School board ratifies ‘historic’ pay increase, adding more than $6 million to salary pool
photo by: Matt Resnick | Journal World
The Lawrence school board voted Monday to approve union contracts for certified and classified staff — as well as non-represented district administration for the 2023-24 school year.
A combined $6.65 million was added to the salary pool for personnel districtwide. The classified salary pool was increased by 16.7% — followed by certified staff pool at 8.1%, and the administrative pool by 5.5%.
While the monthslong negotiations process was characterized as difficult but ultimately rewarding by board member Ronald “G.R.” Gordon-Ross, the general tenor was that of praise for those closely involved with the negotiations process. Board members Kelly Jones and Shannon Kimball joined Superintendent Anthony Lewis in calling the ratification of the deals “historic.”
Lewis added that increased salaries were several years in the making and that all sides “delivered” on past promises.
Representing the district on behalf of classified staff, Carol Allen told the Journal-World that she was pleased with the final agreement but will “continue to advocate for raises to a living wage.”
Board member Paula Vann appeared to critique the process, saying that she was hopeful for a more “inclusive” process at the bargaining table — in which “more voices are heard.”
Details of the administration’s agreement had been scant prior to Monday night’s meeting — with the infusion of $325,000 in the administrative salary pool. Gordon-Ross told the Journal-World prior to the meeting that he was under the impression that the dollars would primarily be dispersed to address disparity in pay among district principals — but was able to gain some clarity from Lawrence Public Schools HR Director Kristen Ryan. As it turns out, individual administrators are in line for no less than a 4% wage-hike.
The board also approved a 3-year contract extension for Lewis. Lewis’ base pay is $229,295, with benefits increasing that figure to $234,635. Additionally, Lewis opted for the 4% increase to be applied to his benefits package, as opposed to his salary.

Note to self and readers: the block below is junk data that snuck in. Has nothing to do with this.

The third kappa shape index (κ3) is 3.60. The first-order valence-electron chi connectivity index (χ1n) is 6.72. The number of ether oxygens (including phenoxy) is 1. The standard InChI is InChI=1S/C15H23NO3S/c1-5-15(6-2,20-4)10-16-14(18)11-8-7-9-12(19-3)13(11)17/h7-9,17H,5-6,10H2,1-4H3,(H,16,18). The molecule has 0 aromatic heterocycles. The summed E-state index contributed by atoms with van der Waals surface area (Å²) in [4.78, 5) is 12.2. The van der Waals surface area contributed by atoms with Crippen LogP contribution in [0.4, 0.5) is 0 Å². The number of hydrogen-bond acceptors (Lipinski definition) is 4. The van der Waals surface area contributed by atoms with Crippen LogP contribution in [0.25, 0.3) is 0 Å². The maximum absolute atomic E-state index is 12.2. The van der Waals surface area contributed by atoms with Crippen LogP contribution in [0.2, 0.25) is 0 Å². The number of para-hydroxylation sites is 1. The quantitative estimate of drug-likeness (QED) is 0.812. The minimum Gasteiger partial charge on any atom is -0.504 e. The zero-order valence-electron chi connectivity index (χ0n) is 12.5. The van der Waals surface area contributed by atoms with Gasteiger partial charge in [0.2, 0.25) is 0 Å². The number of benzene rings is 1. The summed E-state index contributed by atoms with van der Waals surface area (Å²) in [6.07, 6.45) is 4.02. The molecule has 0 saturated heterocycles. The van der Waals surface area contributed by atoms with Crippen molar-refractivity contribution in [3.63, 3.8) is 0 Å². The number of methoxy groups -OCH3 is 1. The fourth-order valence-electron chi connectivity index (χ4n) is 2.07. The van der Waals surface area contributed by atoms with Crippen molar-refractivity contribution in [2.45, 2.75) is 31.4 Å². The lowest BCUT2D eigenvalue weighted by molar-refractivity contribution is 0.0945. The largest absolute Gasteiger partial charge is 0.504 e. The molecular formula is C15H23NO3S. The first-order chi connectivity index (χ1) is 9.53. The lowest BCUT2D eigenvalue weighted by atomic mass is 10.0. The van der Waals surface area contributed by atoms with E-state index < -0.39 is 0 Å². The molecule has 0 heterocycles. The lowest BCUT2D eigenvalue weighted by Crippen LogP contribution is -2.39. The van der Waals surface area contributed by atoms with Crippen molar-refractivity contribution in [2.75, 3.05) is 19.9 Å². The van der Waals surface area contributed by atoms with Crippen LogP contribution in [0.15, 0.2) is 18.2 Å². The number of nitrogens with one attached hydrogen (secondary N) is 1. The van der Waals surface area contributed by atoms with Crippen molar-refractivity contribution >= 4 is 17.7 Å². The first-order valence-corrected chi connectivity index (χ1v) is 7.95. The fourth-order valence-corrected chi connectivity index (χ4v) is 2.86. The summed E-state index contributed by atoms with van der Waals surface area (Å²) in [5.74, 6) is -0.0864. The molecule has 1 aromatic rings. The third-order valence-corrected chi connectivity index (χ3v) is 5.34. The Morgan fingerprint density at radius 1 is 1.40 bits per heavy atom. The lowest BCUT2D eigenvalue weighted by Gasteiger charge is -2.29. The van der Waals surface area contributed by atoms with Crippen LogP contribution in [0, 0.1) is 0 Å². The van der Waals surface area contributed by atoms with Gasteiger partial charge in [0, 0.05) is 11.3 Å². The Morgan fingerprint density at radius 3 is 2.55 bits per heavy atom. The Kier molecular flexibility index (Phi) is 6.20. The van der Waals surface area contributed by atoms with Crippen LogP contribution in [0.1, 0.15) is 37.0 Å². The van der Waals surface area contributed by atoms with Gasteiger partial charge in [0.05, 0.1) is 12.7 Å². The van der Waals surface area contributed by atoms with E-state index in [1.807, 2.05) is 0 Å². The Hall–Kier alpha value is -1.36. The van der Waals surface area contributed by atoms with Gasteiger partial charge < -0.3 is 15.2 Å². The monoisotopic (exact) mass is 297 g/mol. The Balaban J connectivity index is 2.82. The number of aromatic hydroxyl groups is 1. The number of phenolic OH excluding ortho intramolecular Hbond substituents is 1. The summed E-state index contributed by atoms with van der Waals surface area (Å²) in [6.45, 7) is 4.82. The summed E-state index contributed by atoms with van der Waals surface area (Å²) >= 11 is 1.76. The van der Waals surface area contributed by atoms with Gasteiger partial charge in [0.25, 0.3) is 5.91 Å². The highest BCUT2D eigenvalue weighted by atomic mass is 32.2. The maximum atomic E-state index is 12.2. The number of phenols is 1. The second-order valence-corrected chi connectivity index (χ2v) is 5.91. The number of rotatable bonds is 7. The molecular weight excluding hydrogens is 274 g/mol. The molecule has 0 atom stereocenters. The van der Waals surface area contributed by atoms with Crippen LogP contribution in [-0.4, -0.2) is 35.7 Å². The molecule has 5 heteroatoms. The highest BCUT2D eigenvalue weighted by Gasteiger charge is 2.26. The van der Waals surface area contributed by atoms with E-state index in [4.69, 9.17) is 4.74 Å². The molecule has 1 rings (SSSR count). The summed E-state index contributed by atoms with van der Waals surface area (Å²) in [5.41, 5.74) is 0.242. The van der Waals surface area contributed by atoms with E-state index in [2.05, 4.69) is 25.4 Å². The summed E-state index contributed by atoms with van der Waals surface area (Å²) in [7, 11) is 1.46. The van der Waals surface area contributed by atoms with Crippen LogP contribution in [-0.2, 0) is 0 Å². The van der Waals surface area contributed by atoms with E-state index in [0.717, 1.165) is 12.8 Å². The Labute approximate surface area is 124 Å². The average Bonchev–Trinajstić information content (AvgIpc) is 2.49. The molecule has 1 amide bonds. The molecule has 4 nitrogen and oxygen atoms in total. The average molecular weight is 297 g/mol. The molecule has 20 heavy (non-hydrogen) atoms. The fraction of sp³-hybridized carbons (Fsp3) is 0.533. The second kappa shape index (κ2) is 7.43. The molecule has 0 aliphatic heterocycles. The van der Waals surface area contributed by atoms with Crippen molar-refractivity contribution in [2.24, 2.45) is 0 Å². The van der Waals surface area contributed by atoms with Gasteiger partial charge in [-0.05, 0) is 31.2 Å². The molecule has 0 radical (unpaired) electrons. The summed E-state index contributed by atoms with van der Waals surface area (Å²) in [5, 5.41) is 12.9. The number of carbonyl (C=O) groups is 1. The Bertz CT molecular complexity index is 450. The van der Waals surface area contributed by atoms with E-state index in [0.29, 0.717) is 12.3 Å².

The district was able to free dollars in its budget with the elimination of 48 full-time equivalency (FTE) positions, saving $3.12 million, according to preliminary estimates from Cynde Frick, Lawrence Public Schools executive director of finance. Also according to Frick’s preliminary estimates, the closures of Broken Arrow and Pinckney elementary schools shaved an additional $693,000 from the district’s operations budget.
Frick’s next budget update will take place at the board’s Aug. 14 meeting. On its agenda, the board is tentatively slated to consider approval of the publication of maximum mill levies and budget authorities — as well as schedule public hearings.
In other business, the board:
• Approved an increase in meal price-points for the 2023-24 school year. The district’s Food Services operations made the recommendation due to rising food and labor costs. It marks the district’s first increase in meal prices since the 2019-20 school year — after which meals were provided free to all children during the COVID-19 pandemic. Elementary, middle school, and high school breakfast and lunch prices will increase by 10 cents — while adult meal prices are to increase by 45 cents for breakfast and 35 cents for lunch. The only category that remains unchanged is reduced-price meals.
• Reorganized, with Kelly Jones replacing Shannon Kimball as board president — and Kimball now assuming the title of past president. After being sworn-in by County Clerk Jamie Shew, Bob Byers was promptly voted to assume the role of vice president — replacing Paula Vann.
• After much discussion, the board voted 4-3 against administration’s recommendation for approval of the district’s Restorative Practice and Behavior matrix for the most severe incidents. The matrix is utilized for guiding investigations into student behavioral actions. Restorative practices are defined as an alternative approach to punitive discipline and “deeply rooted in the practices and values of Indigenous Peoples around the globe,” according to board documents. Much of the board’s discussion centered on clarity regarding the proposed disciplinary measures — as well as a desire to be more involved in the process. The board plans to further discuss the topic at its next meeting.